| The Liver and Its Role in Detoxification
by Sussanna Czeranko, ND
When you ask how someone is, you might surprise them by asking more pointedly, “How is your liver today?” In fact, our vitality and level of well-being are largely determined by the health of our liver. A sluggish or overworked liver can be responsible for these symptoms: fatigue, muscular weakness, waking up tired, inability to concentrate, irritability, moodiness, depression, P.M.S. and menstrual pain; sensitivity to odours (perfumes and tobacco smoke), headaches, digestive complaints (gas and bloating), food sensitivities, itchy skin, and rashes.
What Does Our Liver Actually Do?
The liver is an efficient, remarkable factory in the body. By partnering with other organs and glands, it maintains quality control, produces its own energy supply, and manufactures and continually recycles to keep an adequate supply of raw materials for the body. Blood glucose, the energy currency of the body, is metabolized and regulated by the liver to ensure a constant and adequate supply of glucose for the brain and the body. When we skip meals, it is the adrenal glands that cue the liver to release glycogen from storage to be converted into glucose for this period of deprivation. When our liver is working well, we can experience days without food before symptoms of hypoglycemia manifest. However, our diet is more likely to consist of stimulants and highly processed carbohydrates that lead to problems of excess blood sugar. Refined sugar, coffee, tobacco, tea, chocolate, alcohol, drugs, and emotional excitement can raise blood sugar levels, and we experience the “high” associated with these stimulants. The pancreas and the liver together immediately decrease the glucose to safer levels.
Fat metabolism is accomplished by the gallbladder and the liver. Bile is made by the liver and stored in the gallbladder, which synthesizes bile. Some 80% of the cholesterol (a normal structural component of most body tissues, especially those of the brain and nervous system, liver, and blood) is produced by the liver, leaving the remaining 20% of cholesterol to come from the food we eat. Cholesterol is an important component needed for the formation of hormones and vitamin D.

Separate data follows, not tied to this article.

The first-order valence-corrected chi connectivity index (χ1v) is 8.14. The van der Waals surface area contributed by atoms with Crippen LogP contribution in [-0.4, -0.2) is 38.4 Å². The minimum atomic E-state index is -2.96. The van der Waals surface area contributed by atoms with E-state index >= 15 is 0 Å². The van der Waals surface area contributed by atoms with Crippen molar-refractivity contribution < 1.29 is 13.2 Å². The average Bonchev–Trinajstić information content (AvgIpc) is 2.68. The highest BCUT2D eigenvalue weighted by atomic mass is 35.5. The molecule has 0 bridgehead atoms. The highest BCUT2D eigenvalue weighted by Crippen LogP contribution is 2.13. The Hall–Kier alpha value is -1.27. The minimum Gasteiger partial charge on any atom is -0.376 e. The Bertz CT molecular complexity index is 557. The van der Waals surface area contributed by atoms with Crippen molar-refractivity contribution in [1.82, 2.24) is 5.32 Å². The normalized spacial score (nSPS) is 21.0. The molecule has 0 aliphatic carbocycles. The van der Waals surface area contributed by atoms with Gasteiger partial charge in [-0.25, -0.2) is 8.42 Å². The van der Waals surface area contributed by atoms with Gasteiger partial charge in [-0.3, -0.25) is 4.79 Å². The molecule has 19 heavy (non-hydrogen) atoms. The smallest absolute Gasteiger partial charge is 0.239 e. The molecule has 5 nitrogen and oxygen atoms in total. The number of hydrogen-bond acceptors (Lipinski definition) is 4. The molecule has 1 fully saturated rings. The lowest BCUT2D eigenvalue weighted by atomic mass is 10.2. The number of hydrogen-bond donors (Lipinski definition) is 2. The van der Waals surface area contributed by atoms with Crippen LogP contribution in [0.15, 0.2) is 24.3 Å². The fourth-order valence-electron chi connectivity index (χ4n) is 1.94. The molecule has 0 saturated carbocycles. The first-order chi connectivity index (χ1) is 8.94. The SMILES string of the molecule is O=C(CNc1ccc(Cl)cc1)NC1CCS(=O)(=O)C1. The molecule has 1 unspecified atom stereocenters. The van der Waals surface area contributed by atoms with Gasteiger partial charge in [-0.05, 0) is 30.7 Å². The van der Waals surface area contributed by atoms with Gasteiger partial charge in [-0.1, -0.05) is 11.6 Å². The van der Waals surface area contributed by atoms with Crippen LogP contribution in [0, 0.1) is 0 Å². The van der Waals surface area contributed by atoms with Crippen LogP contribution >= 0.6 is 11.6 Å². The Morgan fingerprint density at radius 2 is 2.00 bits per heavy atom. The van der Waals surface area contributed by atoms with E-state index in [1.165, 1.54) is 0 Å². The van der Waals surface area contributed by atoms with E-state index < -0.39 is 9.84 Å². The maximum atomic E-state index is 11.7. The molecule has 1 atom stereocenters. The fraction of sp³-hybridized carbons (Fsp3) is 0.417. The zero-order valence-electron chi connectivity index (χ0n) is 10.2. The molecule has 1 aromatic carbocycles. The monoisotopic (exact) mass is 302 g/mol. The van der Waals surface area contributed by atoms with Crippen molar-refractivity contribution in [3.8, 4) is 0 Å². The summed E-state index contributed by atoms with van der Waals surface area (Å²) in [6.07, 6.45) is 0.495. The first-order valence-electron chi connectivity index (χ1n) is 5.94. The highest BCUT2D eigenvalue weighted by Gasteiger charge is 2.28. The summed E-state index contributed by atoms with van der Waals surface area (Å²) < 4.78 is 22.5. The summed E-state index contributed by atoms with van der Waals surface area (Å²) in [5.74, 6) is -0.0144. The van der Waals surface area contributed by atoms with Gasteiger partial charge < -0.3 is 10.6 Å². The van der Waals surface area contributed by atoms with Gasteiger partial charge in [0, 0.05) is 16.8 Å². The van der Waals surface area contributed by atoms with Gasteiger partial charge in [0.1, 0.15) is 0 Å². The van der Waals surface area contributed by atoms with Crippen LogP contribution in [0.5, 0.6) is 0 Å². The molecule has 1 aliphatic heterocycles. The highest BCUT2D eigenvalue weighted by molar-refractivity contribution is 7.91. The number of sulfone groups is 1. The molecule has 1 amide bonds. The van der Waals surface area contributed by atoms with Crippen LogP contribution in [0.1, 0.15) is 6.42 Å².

The building material for our tissues, hormones, enzymes, antibodies comes from amino acids and proteins that are metabolized in the liver. Should there be inadequate protein synthesis, symptoms of muscle wasting, edema, mental depression, weakness, poor resistance to infection, and impaired healing of wounds are the result.
As the major cleanser for blood, the liver filters a litre of blood every minute. Its capacity to neutralize and detoxify metabolic waste, toxins, heavy metals, bacteria, and poisons from the intestinal tract ensures blood purity. The liver has a huge mandate and a huge challenge.
According to the statistics gathered by The World Counts, there are about 13 tons of hazardous waste produced every second globally, amounting to 400 million tons each year. (theworldcounts.com) The U.S. produces an average of 770 kg of food, plastic, and hazardous waste per person. Thus, 5% of the world’s population generates 40% of the world’s waste. Canadians are not doing much better since each Canadian generates 720 kg of waste.